PPL 579 was granted on Friday covering the former PPL 326 blocks and 10 further sub-blocks for a term of 11 years.
Larus has already started to meet its first two-year work commitments, having successfully met all of its PPL 326 work commitments in the initial six-year term.
The expanded block covers some 9244sq.km, and takes in a wider area around one of Larus' main prospects, the massive Sunday structure.
Larus also has an existing application onshore application, APPL580, to the north consisting of 10 sub-blocks, which it is hopeful of being granted following gazettal in PNG.
For the past few years Larus has been working to develop the Miocene play potential analogous to the InterOil discoveries, in addition to the Mesozoic plays that were the original reason for taking out the permit in 2010.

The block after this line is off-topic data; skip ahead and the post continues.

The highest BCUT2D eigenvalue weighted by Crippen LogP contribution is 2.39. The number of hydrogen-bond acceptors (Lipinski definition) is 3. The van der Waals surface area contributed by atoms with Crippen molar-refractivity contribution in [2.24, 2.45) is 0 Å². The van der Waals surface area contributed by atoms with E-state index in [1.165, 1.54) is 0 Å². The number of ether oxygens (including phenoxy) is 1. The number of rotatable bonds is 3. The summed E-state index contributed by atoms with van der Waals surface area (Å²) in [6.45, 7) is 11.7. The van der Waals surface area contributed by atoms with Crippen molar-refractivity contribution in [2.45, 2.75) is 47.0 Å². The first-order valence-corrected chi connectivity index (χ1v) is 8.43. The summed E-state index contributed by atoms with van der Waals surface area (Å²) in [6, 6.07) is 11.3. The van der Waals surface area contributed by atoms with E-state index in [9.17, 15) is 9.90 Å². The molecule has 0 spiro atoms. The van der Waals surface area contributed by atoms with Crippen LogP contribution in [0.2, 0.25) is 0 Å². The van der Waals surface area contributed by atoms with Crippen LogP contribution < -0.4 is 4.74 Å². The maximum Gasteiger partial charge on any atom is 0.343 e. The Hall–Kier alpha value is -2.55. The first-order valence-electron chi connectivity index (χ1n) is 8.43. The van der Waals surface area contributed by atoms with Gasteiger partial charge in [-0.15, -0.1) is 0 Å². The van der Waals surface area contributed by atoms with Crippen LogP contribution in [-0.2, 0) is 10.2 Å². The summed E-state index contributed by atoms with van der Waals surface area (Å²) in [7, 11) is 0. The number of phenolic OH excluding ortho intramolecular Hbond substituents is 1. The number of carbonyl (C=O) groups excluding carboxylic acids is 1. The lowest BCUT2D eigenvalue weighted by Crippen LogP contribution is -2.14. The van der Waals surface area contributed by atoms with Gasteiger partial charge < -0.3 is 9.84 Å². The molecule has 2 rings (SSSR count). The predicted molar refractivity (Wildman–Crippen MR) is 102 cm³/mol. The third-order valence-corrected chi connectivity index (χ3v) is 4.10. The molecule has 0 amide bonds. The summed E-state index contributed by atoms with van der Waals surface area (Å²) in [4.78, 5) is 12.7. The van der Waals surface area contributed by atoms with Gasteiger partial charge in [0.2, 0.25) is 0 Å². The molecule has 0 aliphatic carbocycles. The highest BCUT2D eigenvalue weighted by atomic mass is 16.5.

Work to date has defined the Torres Basin and numerous giant targets in an area previously regarded as moose pasture.
It is anticipated the work on the Miocene, including the mapping of new leads and prospects, will be completed within the next six months.
The two-year work program includes reprocessing of seismic data, mapping of both Miocene and Mesozoic prospects and leads, and the expansion of studies to examine Tertiary-aged petroleum systems.
With a recent $1.16 million capital raising completed, the private oiler says it is fully funded until 2019.
Larus had first mover advantage in an area where ExxonMobil and Total have since lodged applications in recent years.
The new Elk-Antelope partners have APPL589 and APPL576, covering 33,000sq.km for Total and APPL570 for ExxonMobil, an area that is adjoining and south east of PPL 579 and may overlap with Total's applications.
Larus has spent the past few years trying to scare up farm-in interest, and says that there has been an increase in interest in recent times as the likes of Oil Search and ExxonMobil consider a return to offshore drilling in the second half of the decade.